It sometimes seems as if our planet has no secrets left - but deep beneath the great Antarctic ice sheet scientists have made an astonishing discovery. They’ve found one of the largest lakes in the world. It’s very existence defies belief. Scientists are desperate to get into the lake because its extreme environment may be home to unique flora and fauna, never seen before, and NASA are excited by what it could teach us about extraterrestrial life. But 4 kilometres of ice stand between the lake and the surface, and breaking this seal without contaminating the most pristine body of water on the planet is possibly one of the greatest challenges science faces in the 21st century.
In 1957 the Russians established a remote base in Antarctica - the Vostok station. It soon became a byword for hardship - dependent on an epic annual 1000km tractor journey from the coast for its supplies. The coldest temperature ever found on Earth (-89°C) was recorded here on the 21st July 1983. It’s an unlikely setting for a lake of liquid water. But in the 1970’s a British team used airborne radar to see beneath the ice, mapping the mountainous land buried by the Antarctic ice sheet. Flying near the Vostok base their radar trace suddenly went flat. They guessed that the flat trace could only be from water. It was the first evidence that the ice could be hiding a great secret.
But 20 years passed before their suspicions were confirmed, when satellites finally revealed that there was an enormous lake under the Vostok base. It is one of the largest lakes in the world - at 10,000 square km it's about the extent of Lake Ontario, but about twice as deep (500m in places). The theory was that it could only exist because the ice acts like a giant insulating blanket, trapping enough of the earth’s heat to melt the very bottom of the ice sheet.
Biologists believe that because the lake has been cut off from the rest of the planet for 15 million years or more - well before the human race evolved - microbial life in the lake could have quietly been evolving into strange and unique forms. It’s a uniquely hostile environment for life - permanently low temperatures, hundreds of atmospheres of pressure, and no light for photosynthesis. In fact, as NASA have realised, the conditions directly replicate those found on Europa - the icy moon of Jupiter. So finding microbial life in Lake Vostok has a greater significance, but what are the odds of finding life in a cold, dark world?
A discovery in Romania sheds new light on how life might survive in Lake Vostok. Shafts sunk into limestone by the Black Sea resort of Moville penetrated a previously unknown cave. Until that point it had been completely cut off from the surface - so just like Lake Vostok it’s an isolated world, with no light for photosynthesis. Scientists were surprised to find life not only existing, but thriving and found 33 species entirely new to science in the Romanian cave. The secret of the cave’s ecosystem was microbes that had adapted to live on chemicals found in the cave’s pools. Instead of using light to photosynthesise, these microbes used hydrogen sulphide in the water as their energy source - a process known as chemosynthesis. Now new research by geologists suggests that hot springs could be present in Lake Vostok, dramatically increasing the chances that it could be home to exciting new forms of bacterial life. But how to get into the lake?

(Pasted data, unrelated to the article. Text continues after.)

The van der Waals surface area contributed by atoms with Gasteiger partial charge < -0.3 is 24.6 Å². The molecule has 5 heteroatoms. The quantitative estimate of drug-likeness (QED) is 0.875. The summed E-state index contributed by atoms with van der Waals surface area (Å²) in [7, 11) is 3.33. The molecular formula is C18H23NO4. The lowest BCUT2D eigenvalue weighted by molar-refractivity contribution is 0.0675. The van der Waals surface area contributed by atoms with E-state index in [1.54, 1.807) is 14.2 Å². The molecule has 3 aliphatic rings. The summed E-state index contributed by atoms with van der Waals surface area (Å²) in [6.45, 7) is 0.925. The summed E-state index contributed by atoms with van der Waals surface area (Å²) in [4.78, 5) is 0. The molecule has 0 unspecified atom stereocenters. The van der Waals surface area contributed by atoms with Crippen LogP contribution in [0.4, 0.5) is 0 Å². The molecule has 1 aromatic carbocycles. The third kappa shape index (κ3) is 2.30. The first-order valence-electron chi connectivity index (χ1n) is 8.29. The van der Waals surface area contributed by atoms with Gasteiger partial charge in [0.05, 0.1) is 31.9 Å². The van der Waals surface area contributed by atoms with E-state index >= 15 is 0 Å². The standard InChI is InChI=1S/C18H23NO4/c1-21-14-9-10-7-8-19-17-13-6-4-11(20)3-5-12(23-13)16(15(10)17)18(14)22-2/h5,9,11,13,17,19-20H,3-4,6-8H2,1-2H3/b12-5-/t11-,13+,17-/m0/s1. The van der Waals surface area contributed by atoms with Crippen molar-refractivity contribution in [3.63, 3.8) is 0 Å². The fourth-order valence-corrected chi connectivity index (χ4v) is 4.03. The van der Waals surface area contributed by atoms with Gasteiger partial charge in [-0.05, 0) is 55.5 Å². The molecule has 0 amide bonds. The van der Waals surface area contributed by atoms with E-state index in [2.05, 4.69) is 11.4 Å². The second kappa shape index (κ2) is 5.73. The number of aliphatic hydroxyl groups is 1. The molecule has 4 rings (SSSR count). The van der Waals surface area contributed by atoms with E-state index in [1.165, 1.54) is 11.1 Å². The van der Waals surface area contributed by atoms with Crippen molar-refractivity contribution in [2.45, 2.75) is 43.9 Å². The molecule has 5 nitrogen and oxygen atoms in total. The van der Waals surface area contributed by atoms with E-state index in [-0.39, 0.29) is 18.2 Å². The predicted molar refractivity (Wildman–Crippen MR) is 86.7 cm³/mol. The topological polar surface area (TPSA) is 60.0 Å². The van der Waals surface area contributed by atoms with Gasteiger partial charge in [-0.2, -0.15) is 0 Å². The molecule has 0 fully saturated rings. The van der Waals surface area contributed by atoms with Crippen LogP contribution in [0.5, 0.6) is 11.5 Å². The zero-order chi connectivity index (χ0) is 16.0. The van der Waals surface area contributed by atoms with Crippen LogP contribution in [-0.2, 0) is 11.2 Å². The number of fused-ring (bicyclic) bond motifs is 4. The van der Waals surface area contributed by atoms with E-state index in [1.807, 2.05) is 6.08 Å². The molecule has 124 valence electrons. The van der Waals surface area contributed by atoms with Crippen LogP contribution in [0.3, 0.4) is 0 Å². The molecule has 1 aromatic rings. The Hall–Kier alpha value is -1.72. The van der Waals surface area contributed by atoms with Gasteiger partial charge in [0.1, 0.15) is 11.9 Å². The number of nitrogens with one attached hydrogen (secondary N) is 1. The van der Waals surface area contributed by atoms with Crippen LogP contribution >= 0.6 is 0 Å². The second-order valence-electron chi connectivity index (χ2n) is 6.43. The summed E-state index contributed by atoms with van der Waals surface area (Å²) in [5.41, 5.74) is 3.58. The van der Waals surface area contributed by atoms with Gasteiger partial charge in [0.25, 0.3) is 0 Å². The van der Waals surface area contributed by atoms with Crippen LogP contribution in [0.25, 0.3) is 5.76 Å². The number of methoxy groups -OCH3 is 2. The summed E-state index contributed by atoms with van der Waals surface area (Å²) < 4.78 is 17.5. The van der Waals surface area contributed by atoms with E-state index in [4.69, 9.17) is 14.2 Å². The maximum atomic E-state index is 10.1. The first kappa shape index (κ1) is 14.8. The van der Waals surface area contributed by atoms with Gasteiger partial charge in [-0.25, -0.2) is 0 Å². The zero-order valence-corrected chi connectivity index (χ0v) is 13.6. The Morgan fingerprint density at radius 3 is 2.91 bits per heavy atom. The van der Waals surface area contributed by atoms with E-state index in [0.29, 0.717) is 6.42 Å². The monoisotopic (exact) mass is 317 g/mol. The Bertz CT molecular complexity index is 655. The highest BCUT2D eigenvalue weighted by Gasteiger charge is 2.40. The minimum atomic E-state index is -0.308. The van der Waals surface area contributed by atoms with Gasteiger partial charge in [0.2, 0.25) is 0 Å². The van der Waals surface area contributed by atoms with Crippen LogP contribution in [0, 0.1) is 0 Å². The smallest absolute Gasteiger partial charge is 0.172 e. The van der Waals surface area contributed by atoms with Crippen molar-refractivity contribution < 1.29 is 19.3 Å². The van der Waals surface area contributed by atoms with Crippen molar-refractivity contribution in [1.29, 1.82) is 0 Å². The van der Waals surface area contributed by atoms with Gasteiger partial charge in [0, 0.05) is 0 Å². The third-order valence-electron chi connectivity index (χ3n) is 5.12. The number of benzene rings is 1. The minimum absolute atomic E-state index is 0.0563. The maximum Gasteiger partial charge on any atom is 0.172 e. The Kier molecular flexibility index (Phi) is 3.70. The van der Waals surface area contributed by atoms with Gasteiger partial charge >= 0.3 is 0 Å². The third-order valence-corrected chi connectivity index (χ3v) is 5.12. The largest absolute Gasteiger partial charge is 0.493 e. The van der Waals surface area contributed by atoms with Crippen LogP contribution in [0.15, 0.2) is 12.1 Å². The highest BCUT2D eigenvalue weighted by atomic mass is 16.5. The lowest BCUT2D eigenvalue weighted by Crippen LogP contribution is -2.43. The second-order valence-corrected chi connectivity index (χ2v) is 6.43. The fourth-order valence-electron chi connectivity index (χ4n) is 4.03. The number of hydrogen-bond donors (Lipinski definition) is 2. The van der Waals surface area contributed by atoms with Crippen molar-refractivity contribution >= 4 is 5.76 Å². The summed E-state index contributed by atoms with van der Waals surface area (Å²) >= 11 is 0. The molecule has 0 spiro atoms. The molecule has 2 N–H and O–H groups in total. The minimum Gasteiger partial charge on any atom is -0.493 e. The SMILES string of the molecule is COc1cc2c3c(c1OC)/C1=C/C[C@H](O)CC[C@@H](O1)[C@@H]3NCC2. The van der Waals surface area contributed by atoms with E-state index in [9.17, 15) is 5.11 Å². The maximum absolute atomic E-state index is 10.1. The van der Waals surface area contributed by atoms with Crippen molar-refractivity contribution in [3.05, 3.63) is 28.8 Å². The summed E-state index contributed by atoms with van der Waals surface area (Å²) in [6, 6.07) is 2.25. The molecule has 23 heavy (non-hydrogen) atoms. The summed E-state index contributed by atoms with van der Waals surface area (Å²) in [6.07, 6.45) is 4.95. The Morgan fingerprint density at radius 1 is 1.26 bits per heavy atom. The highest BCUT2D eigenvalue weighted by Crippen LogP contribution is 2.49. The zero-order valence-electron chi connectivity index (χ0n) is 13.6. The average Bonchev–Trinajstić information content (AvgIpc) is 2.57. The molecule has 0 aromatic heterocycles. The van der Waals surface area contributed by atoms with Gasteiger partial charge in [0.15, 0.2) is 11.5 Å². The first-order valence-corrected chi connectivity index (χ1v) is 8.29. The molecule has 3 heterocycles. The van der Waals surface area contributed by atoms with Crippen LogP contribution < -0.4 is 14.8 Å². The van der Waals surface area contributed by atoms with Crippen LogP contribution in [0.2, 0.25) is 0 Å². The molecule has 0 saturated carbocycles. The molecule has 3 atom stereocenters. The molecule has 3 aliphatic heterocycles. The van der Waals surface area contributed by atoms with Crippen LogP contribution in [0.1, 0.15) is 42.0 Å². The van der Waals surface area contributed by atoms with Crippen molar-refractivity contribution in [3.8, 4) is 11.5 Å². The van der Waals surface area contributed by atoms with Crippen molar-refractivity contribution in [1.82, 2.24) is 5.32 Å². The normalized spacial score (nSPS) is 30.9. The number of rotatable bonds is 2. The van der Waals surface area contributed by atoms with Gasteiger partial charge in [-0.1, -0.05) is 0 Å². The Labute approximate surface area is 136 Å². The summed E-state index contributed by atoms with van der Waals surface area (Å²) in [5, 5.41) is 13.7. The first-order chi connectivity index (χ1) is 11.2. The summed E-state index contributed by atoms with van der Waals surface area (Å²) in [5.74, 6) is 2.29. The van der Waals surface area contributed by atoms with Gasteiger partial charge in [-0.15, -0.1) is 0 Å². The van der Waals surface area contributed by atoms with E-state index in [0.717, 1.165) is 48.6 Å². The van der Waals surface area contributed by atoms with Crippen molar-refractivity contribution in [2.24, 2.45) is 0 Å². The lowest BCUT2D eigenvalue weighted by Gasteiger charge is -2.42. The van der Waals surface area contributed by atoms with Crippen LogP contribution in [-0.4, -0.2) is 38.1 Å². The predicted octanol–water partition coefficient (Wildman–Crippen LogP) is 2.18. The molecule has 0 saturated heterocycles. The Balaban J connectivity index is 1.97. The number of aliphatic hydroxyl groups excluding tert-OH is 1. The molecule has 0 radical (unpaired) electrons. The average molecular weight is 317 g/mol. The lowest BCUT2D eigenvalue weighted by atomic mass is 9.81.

At the Vostok base itself scientists have been drilling down into the ice beneath the base for more than 10 years. The ice core they’ve extracted contains information on the Earth’s climate over the last half million years. When the lake was discovered they realised they were close to penetrating the ice above it, and gaining the first access ever to it’s pristine waters. But there was a problem… The drilling operation involved 50 tonnes of kerosene, used to keep the drill hole open. If the drill went into the lake, the purest body of water on the planet would have had its first oil slick. So the drilling was stopped 120m from the surface of the lake.
However, there is another type of contamination, in a way more threatening than kerosene pollution, and that is the introduction of bacteria from the surface. At the moment, science is struggling to devise a high-tech robot probe that will be sent down 4km of ice, into the lake to search for signs of life. The challenge is to create a probe that will produce zero contamination.
But now scientists have realised that they already have what they want, right in their very hands. The last few metres of the ice core drilled out on the the way down to lake Vostok, is actually lake water that has frozen onto the bottom of the ice sheet. The question is does this frozen chunk of Lake Vostok's water contain life, and if so, how can it be proved that this is life from the lake, and not contamination from the world above.